Trump, Trade and India

02/02/2017 10:00 am EST


Yiannis Mostrous

Editor, The Capitalist Times

At this point, 2017 is shaping to be the year where getting the micro call correct will be more important than getting the macro one right, cautions Yiannis Mostrous, global expert and editor of Capitalist Times.

The current uncertainty in economic and trade policy is higher than at any other time in recent memory. Likewise, the world’s political picture is becoming increasingly unpredictable.

The main reason for this uncertainty is the election of Donald Trump; the president’s agenda, on the economic front, aims to change the rules of the game regarding how the US and, consequently, the global economies operate.

It may be early for details, but the president and Republican-controlled Congress have been explicit enough noting that a much needed tax reform is the first priority. The centerpiece of this reform is what has been termed “border tax adjustability”.

Don’t let the wonky phrasing distract you from the changes it will bring to global trade. Although the issue is complicated, the main idea is: no taxing of revenues from exports and no deductions for the cost of imports.

When it comes to India, the country’s information technology (IT) and pharmaceutical companies are likely to experience the lost the most. Remember that the term “imports” includes services.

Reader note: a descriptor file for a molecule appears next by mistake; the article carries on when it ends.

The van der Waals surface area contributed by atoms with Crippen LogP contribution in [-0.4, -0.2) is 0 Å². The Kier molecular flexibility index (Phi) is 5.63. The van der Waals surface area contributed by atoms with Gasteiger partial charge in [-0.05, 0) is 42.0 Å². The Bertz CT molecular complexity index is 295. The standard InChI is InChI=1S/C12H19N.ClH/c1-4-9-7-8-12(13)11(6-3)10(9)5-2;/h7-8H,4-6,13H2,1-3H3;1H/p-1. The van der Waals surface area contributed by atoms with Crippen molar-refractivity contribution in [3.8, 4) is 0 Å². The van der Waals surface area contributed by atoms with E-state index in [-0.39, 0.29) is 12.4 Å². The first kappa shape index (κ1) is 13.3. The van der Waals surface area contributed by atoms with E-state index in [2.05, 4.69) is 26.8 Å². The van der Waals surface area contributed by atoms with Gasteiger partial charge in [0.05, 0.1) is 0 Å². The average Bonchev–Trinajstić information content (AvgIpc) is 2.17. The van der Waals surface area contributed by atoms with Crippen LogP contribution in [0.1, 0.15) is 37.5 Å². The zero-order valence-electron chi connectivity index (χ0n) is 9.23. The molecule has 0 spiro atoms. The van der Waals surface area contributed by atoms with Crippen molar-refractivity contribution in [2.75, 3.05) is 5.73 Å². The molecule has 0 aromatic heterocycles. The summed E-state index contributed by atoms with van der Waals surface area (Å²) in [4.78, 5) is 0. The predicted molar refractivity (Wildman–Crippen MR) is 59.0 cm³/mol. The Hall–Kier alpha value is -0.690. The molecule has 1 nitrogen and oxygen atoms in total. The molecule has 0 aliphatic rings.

As a result, Indian IT companies that incur most of their costs from overseas will face higher taxes and, therefore, substantially lower profits. And that’s even if they increase prices.

However, the Indian government is moving ahead with its domestic reforms that will benefit the economy. With political and policy developments in full swing, India’s economy will gradually return to recovery later in the year.

By 2018, it should be firing on all cylinders. Expect a 10 percent, at least, return this year for the country’s stock market, along with a fair share of volatility.

Because of the global economic uncertainty and India’s unique characteristics (e.g. relatively closed economy, difficulty to invest in if you’re not an institutional investor), use exchange traded funds (ETF).

Our preferred ETF is iShares MSCI India Small Cap (SMIN), which offers a comprehensive approach to small-capitalization companies. Although the volatility may be high, it offers direct exposure to India’s improving domestic economy.

And that’s the main bet when investing here. The reason is simple: More than 50 percent of the ETF’s holdings are in consumer discretionary, financial or industrial sectors. Buy iShares MSCI India Small Cap up to 37.

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